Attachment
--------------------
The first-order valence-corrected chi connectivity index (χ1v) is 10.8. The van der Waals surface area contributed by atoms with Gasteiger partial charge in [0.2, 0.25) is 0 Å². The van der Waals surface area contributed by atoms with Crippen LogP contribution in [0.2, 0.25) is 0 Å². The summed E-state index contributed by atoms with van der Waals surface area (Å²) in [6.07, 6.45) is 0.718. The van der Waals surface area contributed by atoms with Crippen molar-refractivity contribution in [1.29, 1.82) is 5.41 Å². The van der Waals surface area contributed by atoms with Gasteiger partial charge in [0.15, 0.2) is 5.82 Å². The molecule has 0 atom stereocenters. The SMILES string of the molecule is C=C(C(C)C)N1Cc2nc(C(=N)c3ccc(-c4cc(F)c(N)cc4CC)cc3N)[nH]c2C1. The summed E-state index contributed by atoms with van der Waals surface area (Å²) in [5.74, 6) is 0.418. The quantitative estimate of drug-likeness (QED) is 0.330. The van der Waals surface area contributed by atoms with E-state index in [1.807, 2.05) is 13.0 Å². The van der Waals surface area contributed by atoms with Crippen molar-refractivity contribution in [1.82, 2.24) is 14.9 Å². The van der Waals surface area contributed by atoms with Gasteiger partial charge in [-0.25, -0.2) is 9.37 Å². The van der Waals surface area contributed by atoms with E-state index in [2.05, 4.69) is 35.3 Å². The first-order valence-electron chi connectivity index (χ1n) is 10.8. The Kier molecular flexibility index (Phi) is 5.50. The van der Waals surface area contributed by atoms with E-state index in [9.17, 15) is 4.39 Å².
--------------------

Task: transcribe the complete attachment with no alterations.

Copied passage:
The first-order valence-corrected chi connectivity index (χ1v) is 10.8. The van der Waals surface area contributed by atoms with Gasteiger partial charge in [0.2, 0.25) is 0 Å². The van der Waals surface area contributed by atoms with Crippen LogP contribution in [0.2, 0.25) is 0 Å². The summed E-state index contributed by atoms with van der Waals surface area (Å²) in [6.07, 6.45) is 0.718. The van der Waals surface area contributed by atoms with Crippen molar-refractivity contribution in [1.29, 1.82) is 5.41 Å². The van der Waals surface area contributed by atoms with Gasteiger partial charge in [0.15, 0.2) is 5.82 Å². The molecule has 0 atom stereocenters. The SMILES string of the molecule is C=C(C(C)C)N1Cc2nc(C(=N)c3ccc(-c4cc(F)c(N)cc4CC)cc3N)[nH]c2C1. The summed E-state index contributed by atoms with van der Waals surface area (Å²) in [5.74, 6) is 0.418. The quantitative estimate of drug-likeness (QED) is 0.330. The van der Waals surface area contributed by atoms with E-state index in [1.807, 2.05) is 13.0 Å². The van der Waals surface area contributed by atoms with Crippen molar-refractivity contribution in [1.82, 2.24) is 14.9 Å². The van der Waals surface area contributed by atoms with Gasteiger partial charge in [-0.25, -0.2) is 9.37 Å². The van der Waals surface area contributed by atoms with E-state index in [2.05, 4.69) is 35.3 Å². The first-order valence-electron chi connectivity index (χ1n) is 10.8. The Kier molecular flexibility index (Phi) is 5.50. The van der Waals surface area contributed by atoms with E-state index in [9.17, 15) is 4.39 Å².